- Articles by the Marubeni America Corporation Washington D.C. Office General Manager -
Dispatches from the Potomac

- ISSUE 01

The End of the War on Terror and the Unending Battle Against Terrorist Organizations

Takashi Imamura
Washington D.C. Office General Manager, Marubeni America Corporation

On May 23, President Obama announced a comprehensive counterterrorism strategy for the second term of his administration. He expressed his intention to end the war on terror that began immediately in the wake of the September 11 terrorist attacks, and his intention to shift the focus to drone strikes against terrorists. So here I would like to think about the war on terror.

* This article was originally written in June for publication in the July 2013 edition of the Marubeni Group Magazine, M-SPIRIT.

Al-Qaeda weakened by CIA drone strikes

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The Obama administration's war on terror has achieved certain outcomes such as the killing of the suspect Osama bin Laden—the leader of the international terrorist organization al-Qaeda—and withdrawal from one of the main battlegrounds of Iraq. In spite of their actual achievements, however, public opinion of the counterterrorism strategy of the Obama administration is low. Conservatives criticize the administration for being too passive with regard to the war on terror, raising points including the spread of organizations associated with al-Qaeda into areas such as Yemen and Somalia, and the terrorist attack on the U.S. Embassy in Benghazi, Libya last September, in which four people including the U.S. Ambassador were killed. Liberals, on the other hand, criticize the administration for being too active in the war on terror. The main subjects of this criticism are the failure to keep its pledge to close the detention facilities for terrorist suspects on the Guantanamo Bay Naval Base in Cuba, and the increase of CIA drone strikes to a higher level than the previous Bush administration, which resulted in a great many civilian casualties.

The very fact that both liberals and conservatives condemn the one policy of the Obama administration casts doubt on the validity of the sides doing the criticizing. In his speech on May 23, President Obama went on the offensive to refute this criticism. He pointed out two aspects in an analysis of the present state in terms of the threat of terrorism facing the United States and blasted those who were criticizing for their lack of understanding on these points. One of these points was the contention that al-Qaeda has been weakened. Associated organizations spread, but their power is limited, and the core organizations' ability to strike at the United States has declined significantly. This decline resulted from the killing of a great many senior al-Qaeda leaders through intensified CIA drone attacks, and as they were preoccupied with the escape of their leaders, they were unable to prepare large-scale terrorist attacks, such as simultaneous attacks. In fact, there has not been a large-scale attack from overseas in the United States since the terrorist attacks on September 11. The other point is the new terrorist threat of U.S. homegrown, so-called “domestic terrorists.” The suspects in the Boston bombing in April of this year as well as in the shooting rampages that have occurred frequently in recent years were all young men raised in the United States and inspired by radical beliefs.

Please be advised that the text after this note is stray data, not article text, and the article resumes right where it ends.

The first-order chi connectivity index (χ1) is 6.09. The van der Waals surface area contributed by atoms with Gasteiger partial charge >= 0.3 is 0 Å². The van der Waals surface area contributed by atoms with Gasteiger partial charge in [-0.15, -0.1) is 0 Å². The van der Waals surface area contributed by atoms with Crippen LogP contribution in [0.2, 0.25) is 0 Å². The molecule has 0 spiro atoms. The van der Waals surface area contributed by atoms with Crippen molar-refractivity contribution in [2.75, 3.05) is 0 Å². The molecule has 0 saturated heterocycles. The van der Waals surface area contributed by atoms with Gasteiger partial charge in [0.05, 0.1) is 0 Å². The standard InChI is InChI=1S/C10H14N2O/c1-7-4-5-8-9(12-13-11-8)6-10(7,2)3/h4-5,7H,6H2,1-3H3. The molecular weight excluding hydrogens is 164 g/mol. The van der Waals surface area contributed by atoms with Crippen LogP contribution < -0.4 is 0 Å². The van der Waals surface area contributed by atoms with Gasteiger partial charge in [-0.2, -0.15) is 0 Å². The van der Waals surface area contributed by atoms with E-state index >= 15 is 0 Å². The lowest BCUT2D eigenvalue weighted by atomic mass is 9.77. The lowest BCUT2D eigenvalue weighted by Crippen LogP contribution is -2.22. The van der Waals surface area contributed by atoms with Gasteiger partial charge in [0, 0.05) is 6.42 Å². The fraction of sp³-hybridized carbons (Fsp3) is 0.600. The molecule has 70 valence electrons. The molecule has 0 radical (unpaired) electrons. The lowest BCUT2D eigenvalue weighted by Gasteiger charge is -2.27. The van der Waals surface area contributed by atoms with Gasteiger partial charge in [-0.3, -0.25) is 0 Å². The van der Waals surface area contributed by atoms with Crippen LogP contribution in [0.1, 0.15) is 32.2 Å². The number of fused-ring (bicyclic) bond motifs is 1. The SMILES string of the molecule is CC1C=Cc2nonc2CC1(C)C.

President Obama also pointed out that the large-scale terrorist attacks in the United States did not begin with the attacks on September 11, but rather with the crimes of domestic extremists—the bombings at the World Trade Center in New York, in 1993, and at the Federal Building in Oklahoma City, in 1995. President Obama explained that countermeasures are needed because the threat of domestic terrorism has returned.

The United States at the crossroads that is the end of the war on terror